Have you got items of clothing you’ve been hoping to alter or mend but just need some advice and inspiration to get started? Join us for a one-on-one 30 minute advice slot (done over a video call platform of your choice like Zoom or Google Hangouts) and we can offer advice on the right techniques and materials to use. Once you’ve purchased a ticket, we’ll get in contact with you to organise what programme you want to use to talk. £2.50 from the sale of each ticket will be donated to charity, the total raised will be split between 3 charities, The Trussell Trust, Fashion Revolution and Refuge, more information on the charities included below. Ticket price includes £1.30 booking fee.
All you’ll need to take part are the clothes you’re looking for advice on.
If you have a basic sewing kit at home, we can lead you through the techniques in the tutorial. Visit our blog on how to build your own sewing kit.
If you have a sewing machine at home, we can also offer advice using the sewing machine.
If you have no sewing kit, we can still help you with techniques you could use and give you tips on where to find some basic kit/what you could use from around your home. Visit our blog on what to use instead of a darning mushroom.
An idea of items of clothing we could help you get started on…
a jumper with holes in
a dress that needs the length altering
ripped inner seam of a pair of jeans
the waistband on a skirt that needs adjusting
Time goes quickly when you’re repairing! It’s unlikely you’ll be able to finish your repair/alteration in the 30-minute time slot but we can offer the advice and techniques you need to carry on at home on your own after. If you’re unsure what to work on, get in touch by email we can point you in the right direction.
We’ll be donating £2.50 from the sale of each ticket to charities supporting people around the U.K. and worldwide, the three charities we’ll be supporting are…
The Trussell Trust – their work supports a U.K. network of food banks, providing emergency food and support to people locked in poverty whilst campaigning for change to end the need for food banks in the U.K.
Fashion Revolution – their work campaigns to radically change the way our clothes are sourced, produced and consumed to make the fashion industry truly sustainable and ethical. Many low-paid garment workers across the world have lost their jobs due to COVID-19 so their campaigning and support is as vital as ever.
Refuge – their work provides specialist support for women, children and some men experiencing domestic abuse across the U.K. through refuges, community outreach and a 24 hour helpline.
We’ve got a new ‘Darning’ video tutorial on our YouTube channel!
This video will take you through the basics of how to darn holes in knitwear. The technique can be used on an area that’s just worn down or where a hole has appeared to strengthen the item of clothing and create a new piece of fabric in the damaged area. This video shows a visible style of mending but the same technique can be used to repair invisibly if you use a matching thread.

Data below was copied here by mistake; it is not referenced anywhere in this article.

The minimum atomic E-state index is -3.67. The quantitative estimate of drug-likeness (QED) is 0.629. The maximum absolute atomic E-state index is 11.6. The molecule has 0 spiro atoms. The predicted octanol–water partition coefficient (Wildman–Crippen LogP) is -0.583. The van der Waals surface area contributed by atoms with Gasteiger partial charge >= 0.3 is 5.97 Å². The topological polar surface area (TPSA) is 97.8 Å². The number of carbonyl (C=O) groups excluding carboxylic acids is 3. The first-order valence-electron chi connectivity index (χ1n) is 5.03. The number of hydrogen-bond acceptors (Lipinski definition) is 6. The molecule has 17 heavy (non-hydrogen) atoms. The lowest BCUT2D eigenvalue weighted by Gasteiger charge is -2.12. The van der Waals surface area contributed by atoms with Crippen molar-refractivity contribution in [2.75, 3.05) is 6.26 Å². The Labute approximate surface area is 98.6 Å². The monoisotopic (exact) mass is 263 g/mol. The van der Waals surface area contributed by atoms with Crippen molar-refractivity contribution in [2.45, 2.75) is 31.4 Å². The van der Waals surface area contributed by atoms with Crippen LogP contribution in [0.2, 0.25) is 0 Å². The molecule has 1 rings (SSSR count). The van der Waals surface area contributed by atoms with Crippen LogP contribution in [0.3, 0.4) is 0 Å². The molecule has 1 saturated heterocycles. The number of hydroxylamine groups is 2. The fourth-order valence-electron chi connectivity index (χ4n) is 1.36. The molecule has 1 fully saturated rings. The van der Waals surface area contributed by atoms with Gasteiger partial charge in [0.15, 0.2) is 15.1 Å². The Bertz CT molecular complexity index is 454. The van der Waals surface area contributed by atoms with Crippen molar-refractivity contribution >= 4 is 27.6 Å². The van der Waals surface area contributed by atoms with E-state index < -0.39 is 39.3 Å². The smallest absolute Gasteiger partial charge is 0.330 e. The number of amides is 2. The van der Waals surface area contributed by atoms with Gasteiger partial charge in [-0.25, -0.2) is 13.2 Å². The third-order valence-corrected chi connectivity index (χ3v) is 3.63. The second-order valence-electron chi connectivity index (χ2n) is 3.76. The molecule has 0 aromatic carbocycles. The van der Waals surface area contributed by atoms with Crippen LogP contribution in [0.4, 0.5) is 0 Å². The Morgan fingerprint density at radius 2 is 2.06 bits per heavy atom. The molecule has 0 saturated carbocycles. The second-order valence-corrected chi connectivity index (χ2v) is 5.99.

If you’re looking for the basic kit you need to get started on your darning, head to our Shop to find our new darning kits!
Don’t have a darning mushroom at home? How about something from your kitchen? Read our blog on what to use around your home in place of a darning mushroom.
Back in the days when we were allowed to visit clothes shops and talk to people that we didn’t live with in real life, we were invited by Obj.12 to talk about our clothing repair workshops and sustainable fashion for their video on ‘Slow Fashion’. It was a great project to be a part of, sadly the workshop we were going to run with them was cancelled, but hopefully we can work with City University and Obj. 12 again in the future!
If you’ve come along to one of our workshops in the past, you’ll know we normally have some darning mushrooms on hand to help you get fixing your favourite pieces of moth-eaten knitwear. If you’re thinking about getting your own darning mushroom, there are lots of second-hand ones on Ebay and Gumtree that are worth checking out, but we understand that getting a hold of your own darning mushroom might not be an option for you right now.
So what can you use instead? The main thing you need from your darning aid is a flat, hard surface to work on – avoid using anything covered in fabric, as this could get caught on your needle as your darning. Look for something that is fairly light and easy to hold, you don’t want to feel uncomfortable as your mending. Finally, think about the size of the hole that you’re mending, you may find something that works well for a small hole but doesn’t offer enough support on a larger area. Just like when you are learning a new technique, play around with different options to find what’s right for you! Below is a round-up of a few options we found around the home to use…